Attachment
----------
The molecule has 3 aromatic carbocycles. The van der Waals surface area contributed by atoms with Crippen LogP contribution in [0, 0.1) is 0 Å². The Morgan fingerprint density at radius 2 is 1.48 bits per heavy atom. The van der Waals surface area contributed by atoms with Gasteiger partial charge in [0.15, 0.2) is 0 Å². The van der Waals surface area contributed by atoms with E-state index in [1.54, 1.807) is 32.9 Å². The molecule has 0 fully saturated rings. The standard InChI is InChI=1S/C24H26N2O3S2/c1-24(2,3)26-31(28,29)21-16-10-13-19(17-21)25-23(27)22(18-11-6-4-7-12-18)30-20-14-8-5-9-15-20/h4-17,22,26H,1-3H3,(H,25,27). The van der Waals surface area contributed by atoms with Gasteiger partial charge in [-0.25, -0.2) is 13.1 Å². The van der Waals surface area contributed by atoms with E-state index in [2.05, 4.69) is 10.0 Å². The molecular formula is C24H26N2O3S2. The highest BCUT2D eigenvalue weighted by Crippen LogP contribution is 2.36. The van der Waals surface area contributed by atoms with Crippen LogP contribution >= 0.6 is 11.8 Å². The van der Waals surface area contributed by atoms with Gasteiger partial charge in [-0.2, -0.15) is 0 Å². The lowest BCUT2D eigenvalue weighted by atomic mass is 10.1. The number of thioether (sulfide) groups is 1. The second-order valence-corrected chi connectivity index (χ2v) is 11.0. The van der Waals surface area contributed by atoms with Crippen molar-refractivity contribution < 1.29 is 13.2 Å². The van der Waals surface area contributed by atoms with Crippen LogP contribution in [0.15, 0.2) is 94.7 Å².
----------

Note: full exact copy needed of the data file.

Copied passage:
The molecule has 3 aromatic carbocycles. The van der Waals surface area contributed by atoms with Crippen LogP contribution in [0, 0.1) is 0 Å². The Morgan fingerprint density at radius 2 is 1.48 bits per heavy atom. The van der Waals surface area contributed by atoms with Gasteiger partial charge in [0.15, 0.2) is 0 Å². The van der Waals surface area contributed by atoms with E-state index in [1.54, 1.807) is 32.9 Å². The molecule has 0 fully saturated rings. The standard InChI is InChI=1S/C24H26N2O3S2/c1-24(2,3)26-31(28,29)21-16-10-13-19(17-21)25-23(27)22(18-11-6-4-7-12-18)30-20-14-8-5-9-15-20/h4-17,22,26H,1-3H3,(H,25,27). The van der Waals surface area contributed by atoms with Gasteiger partial charge in [-0.25, -0.2) is 13.1 Å². The van der Waals surface area contributed by atoms with E-state index in [2.05, 4.69) is 10.0 Å². The molecular formula is C24H26N2O3S2. The highest BCUT2D eigenvalue weighted by Crippen LogP contribution is 2.36. The van der Waals surface area contributed by atoms with Crippen LogP contribution >= 0.6 is 11.8 Å². The van der Waals surface area contributed by atoms with Gasteiger partial charge in [-0.2, -0.15) is 0 Å². The lowest BCUT2D eigenvalue weighted by atomic mass is 10.1. The number of thioether (sulfide) groups is 1. The second-order valence-corrected chi connectivity index (χ2v) is 11.0. The van der Waals surface area contributed by atoms with Crippen molar-refractivity contribution < 1.29 is 13.2 Å². The van der Waals surface area contributed by atoms with Crippen LogP contribution in [0.15, 0.2) is 94.7 Å².